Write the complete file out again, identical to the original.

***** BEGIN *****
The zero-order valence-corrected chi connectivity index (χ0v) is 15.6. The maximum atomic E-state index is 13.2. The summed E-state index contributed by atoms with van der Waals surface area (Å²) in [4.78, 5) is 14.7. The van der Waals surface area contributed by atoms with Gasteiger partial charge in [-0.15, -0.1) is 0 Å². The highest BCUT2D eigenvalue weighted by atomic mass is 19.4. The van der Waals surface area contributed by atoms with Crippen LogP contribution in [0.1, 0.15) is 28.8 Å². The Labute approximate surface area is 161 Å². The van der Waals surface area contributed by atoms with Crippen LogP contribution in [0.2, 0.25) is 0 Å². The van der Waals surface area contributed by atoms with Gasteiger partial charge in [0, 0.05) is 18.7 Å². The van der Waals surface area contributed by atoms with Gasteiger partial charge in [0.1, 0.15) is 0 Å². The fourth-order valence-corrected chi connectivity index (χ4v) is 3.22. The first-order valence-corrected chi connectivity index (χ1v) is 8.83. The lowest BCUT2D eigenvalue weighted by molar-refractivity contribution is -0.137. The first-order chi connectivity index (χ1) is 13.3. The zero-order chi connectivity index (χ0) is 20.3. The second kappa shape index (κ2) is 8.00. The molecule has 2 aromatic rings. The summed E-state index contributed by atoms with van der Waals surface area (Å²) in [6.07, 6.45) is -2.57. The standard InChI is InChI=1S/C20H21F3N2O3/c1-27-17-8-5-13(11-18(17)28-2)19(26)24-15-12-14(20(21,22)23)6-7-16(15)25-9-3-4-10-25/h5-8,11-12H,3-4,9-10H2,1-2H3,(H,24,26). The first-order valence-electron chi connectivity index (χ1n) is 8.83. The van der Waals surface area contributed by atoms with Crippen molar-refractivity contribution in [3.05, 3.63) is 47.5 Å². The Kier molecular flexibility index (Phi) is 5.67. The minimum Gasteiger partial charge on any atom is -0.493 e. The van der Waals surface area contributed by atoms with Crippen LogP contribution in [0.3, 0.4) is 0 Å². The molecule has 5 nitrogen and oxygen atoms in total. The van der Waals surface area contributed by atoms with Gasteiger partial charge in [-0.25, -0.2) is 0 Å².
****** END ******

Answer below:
The zero-order valence-corrected chi connectivity index (χ0v) is 15.6. The maximum atomic E-state index is 13.2. The summed E-state index contributed by atoms with van der Waals surface area (Å²) in [4.78, 5) is 14.7. The van der Waals surface area contributed by atoms with Gasteiger partial charge in [-0.15, -0.1) is 0 Å². The highest BCUT2D eigenvalue weighted by atomic mass is 19.4. The van der Waals surface area contributed by atoms with Crippen LogP contribution in [0.1, 0.15) is 28.8 Å². The Labute approximate surface area is 161 Å². The van der Waals surface area contributed by atoms with Crippen LogP contribution in [0.2, 0.25) is 0 Å². The van der Waals surface area contributed by atoms with Gasteiger partial charge in [0, 0.05) is 18.7 Å². The van der Waals surface area contributed by atoms with Gasteiger partial charge in [0.1, 0.15) is 0 Å². The fourth-order valence-corrected chi connectivity index (χ4v) is 3.22. The first-order valence-corrected chi connectivity index (χ1v) is 8.83. The lowest BCUT2D eigenvalue weighted by molar-refractivity contribution is -0.137. The first-order chi connectivity index (χ1) is 13.3. The zero-order chi connectivity index (χ0) is 20.3. The second kappa shape index (κ2) is 8.00. The molecule has 2 aromatic rings. The summed E-state index contributed by atoms with van der Waals surface area (Å²) in [6.07, 6.45) is -2.57. The standard InChI is InChI=1S/C20H21F3N2O3/c1-27-17-8-5-13(11-18(17)28-2)19(26)24-15-12-14(20(21,22)23)6-7-16(15)25-9-3-4-10-25/h5-8,11-12H,3-4,9-10H2,1-2H3,(H,24,26). The first-order valence-electron chi connectivity index (χ1n) is 8.83. The van der Waals surface area contributed by atoms with Crippen molar-refractivity contribution in [3.05, 3.63) is 47.5 Å². The Kier molecular flexibility index (Phi) is 5.67. The minimum Gasteiger partial charge on any atom is -0.493 e. The van der Waals surface area contributed by atoms with Crippen LogP contribution in [0.3, 0.4) is 0 Å². The molecule has 5 nitrogen and oxygen atoms in total. The van der Waals surface area contributed by atoms with Gasteiger partial charge in [-0.25, -0.2) is 0 Å².